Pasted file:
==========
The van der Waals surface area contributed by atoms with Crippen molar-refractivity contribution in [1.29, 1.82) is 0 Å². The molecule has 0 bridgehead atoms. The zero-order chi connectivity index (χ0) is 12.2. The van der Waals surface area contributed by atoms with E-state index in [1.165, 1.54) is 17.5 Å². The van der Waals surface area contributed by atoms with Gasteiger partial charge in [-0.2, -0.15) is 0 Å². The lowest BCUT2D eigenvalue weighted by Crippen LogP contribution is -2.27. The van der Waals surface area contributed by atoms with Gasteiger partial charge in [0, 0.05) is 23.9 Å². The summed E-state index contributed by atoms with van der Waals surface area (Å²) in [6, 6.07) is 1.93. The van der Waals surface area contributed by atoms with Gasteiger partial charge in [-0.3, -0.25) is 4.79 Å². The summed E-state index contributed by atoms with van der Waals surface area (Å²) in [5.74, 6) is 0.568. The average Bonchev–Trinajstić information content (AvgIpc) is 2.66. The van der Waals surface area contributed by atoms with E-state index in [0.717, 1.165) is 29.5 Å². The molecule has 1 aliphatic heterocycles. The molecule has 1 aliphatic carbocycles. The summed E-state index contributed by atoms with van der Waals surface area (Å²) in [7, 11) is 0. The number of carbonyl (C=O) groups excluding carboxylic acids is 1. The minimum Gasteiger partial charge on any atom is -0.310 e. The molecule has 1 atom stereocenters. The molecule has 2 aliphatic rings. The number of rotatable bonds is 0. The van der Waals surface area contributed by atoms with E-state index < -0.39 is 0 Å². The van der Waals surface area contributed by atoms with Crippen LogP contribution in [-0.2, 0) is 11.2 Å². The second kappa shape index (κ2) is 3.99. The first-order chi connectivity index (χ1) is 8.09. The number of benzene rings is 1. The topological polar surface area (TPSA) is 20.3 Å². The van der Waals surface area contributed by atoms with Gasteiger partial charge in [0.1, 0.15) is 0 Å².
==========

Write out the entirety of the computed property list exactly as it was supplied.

The van der Waals surface area contributed by atoms with Crippen molar-refractivity contribution in [1.29, 1.82) is 0 Å². The molecule has 0 bridgehead atoms. The zero-order chi connectivity index (χ0) is 12.2. The van der Waals surface area contributed by atoms with E-state index in [1.165, 1.54) is 17.5 Å². The van der Waals surface area contributed by atoms with Gasteiger partial charge in [-0.2, -0.15) is 0 Å². The lowest BCUT2D eigenvalue weighted by Crippen LogP contribution is -2.27. The van der Waals surface area contributed by atoms with Gasteiger partial charge in [0, 0.05) is 23.9 Å². The summed E-state index contributed by atoms with van der Waals surface area (Å²) in [6, 6.07) is 1.93. The van der Waals surface area contributed by atoms with Gasteiger partial charge in [-0.3, -0.25) is 4.79 Å². The summed E-state index contributed by atoms with van der Waals surface area (Å²) in [5.74, 6) is 0.568. The average Bonchev–Trinajstić information content (AvgIpc) is 2.66. The van der Waals surface area contributed by atoms with E-state index in [0.717, 1.165) is 29.5 Å². The molecule has 1 aliphatic heterocycles. The molecule has 1 aliphatic carbocycles. The summed E-state index contributed by atoms with van der Waals surface area (Å²) in [7, 11) is 0. The number of carbonyl (C=O) groups excluding carboxylic acids is 1. The minimum Gasteiger partial charge on any atom is -0.310 e. The molecule has 1 atom stereocenters. The molecule has 2 aliphatic rings. The number of rotatable bonds is 0. The van der Waals surface area contributed by atoms with E-state index < -0.39 is 0 Å². The van der Waals surface area contributed by atoms with Crippen LogP contribution in [-0.2, 0) is 11.2 Å². The second kappa shape index (κ2) is 3.99. The first-order chi connectivity index (χ1) is 8.09. The number of benzene rings is 1. The topological polar surface area (TPSA) is 20.3 Å². The van der Waals surface area contributed by atoms with Gasteiger partial charge in [0.1, 0.15) is 0 Å².